Over the past 12 years since the Affordable Care Act became law, individuals, business groups, and state officials who object to one or more of its provisions have filed a lengthy list of mostly unsuccessful lawsuits seeking to have part or all of it declared unconstitutional by the courts. The latest legal challenge involves the requirement that private health insurers cover without patient cost-sharing all evidence-based preventive services, defined as more than 100 services recommended by the Advisory Committee on Immunization Practices, the U.S. Preventive Services Task Force, Bright Futures, or the Women's Preventive Service Initiative. When I went to my family doctor last month and received screening tests for colorectal cancer, high blood pressure, and cholesterol, these tests were all covered under the ACA's preventive services mandate. When I take my kids to receive their school-required vaccinations, those shots are fully covered too. The same goes for the costs of clinicians counseling pregnant patients about healthy weight and weight gain to prevent complications such as gestational diabetes, and similar counseling for to midlife women (aged 40 to 60 years) to maintain weight or limit weight gain to prevent obesity.

Why would anyone have a problem with requiring insurers to cover preventive services? Some employers have religious or ideological objections to paying for birth control and sterilization, preexposure prophylaxis for HIV prevention, or testing for sexually transmitted diseases. Others might oppose the increased employer or government contribution to insurance premiums that may result from mandating that these services be covered, though in reality the types of health care that drive up premiums tend to be pricey procedures and medications such as the Alzheimer's drug Aduhelm, whose initial projected price of $56,000 per year drove the highest-ever increase in Medicare premiums from 2021 to 2022.

Ensuring that patients can afford preventive services is only the first step toward getting them done. Only about two-thirds of eligible adults are up-to-date on colorectal cancer screening, for example, and a much lower percentage of current or past heavy smokers over age 50 have been offered or received lung cancer screening. Behavioral health preventive services such as screening for depression, intimate partner violence, and unhealthy alcohol use can be difficult to fit into clinical practice workflows that rely on dysfunctional electronic health records (systems that are optimized for billing rather than patient care).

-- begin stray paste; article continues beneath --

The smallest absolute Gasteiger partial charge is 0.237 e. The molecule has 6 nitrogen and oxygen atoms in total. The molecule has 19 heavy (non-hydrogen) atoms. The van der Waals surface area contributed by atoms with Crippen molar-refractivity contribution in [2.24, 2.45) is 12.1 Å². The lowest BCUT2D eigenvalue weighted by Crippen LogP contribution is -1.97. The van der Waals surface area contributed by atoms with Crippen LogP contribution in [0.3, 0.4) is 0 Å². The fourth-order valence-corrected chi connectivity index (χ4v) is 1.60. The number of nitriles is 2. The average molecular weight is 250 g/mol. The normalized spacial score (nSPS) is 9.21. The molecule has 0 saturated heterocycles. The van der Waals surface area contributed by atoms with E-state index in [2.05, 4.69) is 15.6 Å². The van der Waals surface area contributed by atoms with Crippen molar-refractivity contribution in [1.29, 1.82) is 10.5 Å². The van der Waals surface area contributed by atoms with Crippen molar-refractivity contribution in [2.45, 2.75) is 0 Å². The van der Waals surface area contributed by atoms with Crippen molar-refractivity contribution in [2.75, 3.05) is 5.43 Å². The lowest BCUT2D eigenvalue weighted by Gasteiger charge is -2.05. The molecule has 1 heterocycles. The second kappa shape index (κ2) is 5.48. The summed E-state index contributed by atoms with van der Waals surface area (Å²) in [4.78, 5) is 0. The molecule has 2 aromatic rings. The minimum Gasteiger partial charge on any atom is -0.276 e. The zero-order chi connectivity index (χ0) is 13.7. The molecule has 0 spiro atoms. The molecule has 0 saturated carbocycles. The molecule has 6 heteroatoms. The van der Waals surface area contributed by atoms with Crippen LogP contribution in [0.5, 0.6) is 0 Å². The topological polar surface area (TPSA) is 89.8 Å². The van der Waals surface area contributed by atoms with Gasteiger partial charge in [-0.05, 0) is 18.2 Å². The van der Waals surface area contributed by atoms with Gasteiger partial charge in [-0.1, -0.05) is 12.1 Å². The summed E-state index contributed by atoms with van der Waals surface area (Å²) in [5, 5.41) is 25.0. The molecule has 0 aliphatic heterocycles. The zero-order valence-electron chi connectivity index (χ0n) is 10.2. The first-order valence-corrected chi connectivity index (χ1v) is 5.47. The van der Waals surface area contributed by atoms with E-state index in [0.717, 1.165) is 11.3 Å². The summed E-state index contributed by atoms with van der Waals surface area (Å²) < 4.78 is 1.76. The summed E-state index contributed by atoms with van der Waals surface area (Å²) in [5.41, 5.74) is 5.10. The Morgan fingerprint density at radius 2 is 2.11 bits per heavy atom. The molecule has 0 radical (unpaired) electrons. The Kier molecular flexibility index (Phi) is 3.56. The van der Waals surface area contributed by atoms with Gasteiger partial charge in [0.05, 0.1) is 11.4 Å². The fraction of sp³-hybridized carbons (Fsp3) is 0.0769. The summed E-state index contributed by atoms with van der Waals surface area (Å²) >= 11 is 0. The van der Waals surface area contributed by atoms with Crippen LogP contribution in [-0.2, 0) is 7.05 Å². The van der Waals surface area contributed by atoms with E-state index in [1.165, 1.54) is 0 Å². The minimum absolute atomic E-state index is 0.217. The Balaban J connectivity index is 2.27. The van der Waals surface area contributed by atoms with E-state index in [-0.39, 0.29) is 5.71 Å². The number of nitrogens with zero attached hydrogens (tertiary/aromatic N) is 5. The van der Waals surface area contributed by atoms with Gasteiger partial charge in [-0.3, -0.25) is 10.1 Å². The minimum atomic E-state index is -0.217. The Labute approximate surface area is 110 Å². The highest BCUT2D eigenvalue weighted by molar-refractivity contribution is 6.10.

The narrow focus of the ACA's preventive services mandate on health care services also leaves out other private and public programs that can have large benefits on disease prevention and care. For example, the final report of the National Clinical Care Commission included population-level diabetes prevention recommendations involving the U.S. Department of Agriculture, the Food and Drug Administration, the Federal Trade Commission, and the Department of Housing and Urban Development. A related analysis article in Health Affairs bemoaned the fragmented state of US health care and policy that has stalled progress in preventing and controlling type 2 diabetes:

At the population level, fragmentation and lack of shared population health goals across stakeholders mean that there is no ownership for large segments of the population who are at risk for or have diabetes. Payers carry the liability for the health service costs of their beneficiaries and can track utilization. Enrollee churn reduces payers' incentives to take on long-term responsibility or investments in higher-quality preventive services for which returns are only realized in the long term. ... Similarly, the movement of people between health systems undermines incentives for long-term, high-value care.

So you'll get no pushback from me if you observe that there are lots of flaws and loopholes in the preventive services mandate (beginning with the fact that it doesn't even apply to half of Americans who are either publicly insured or uninsured). But getting rid of it is throwing the baby out with the bathwater: an exceedingly dumb and harmful proposition that would result in more preventable illness and poorer quality of life for millions of Americans.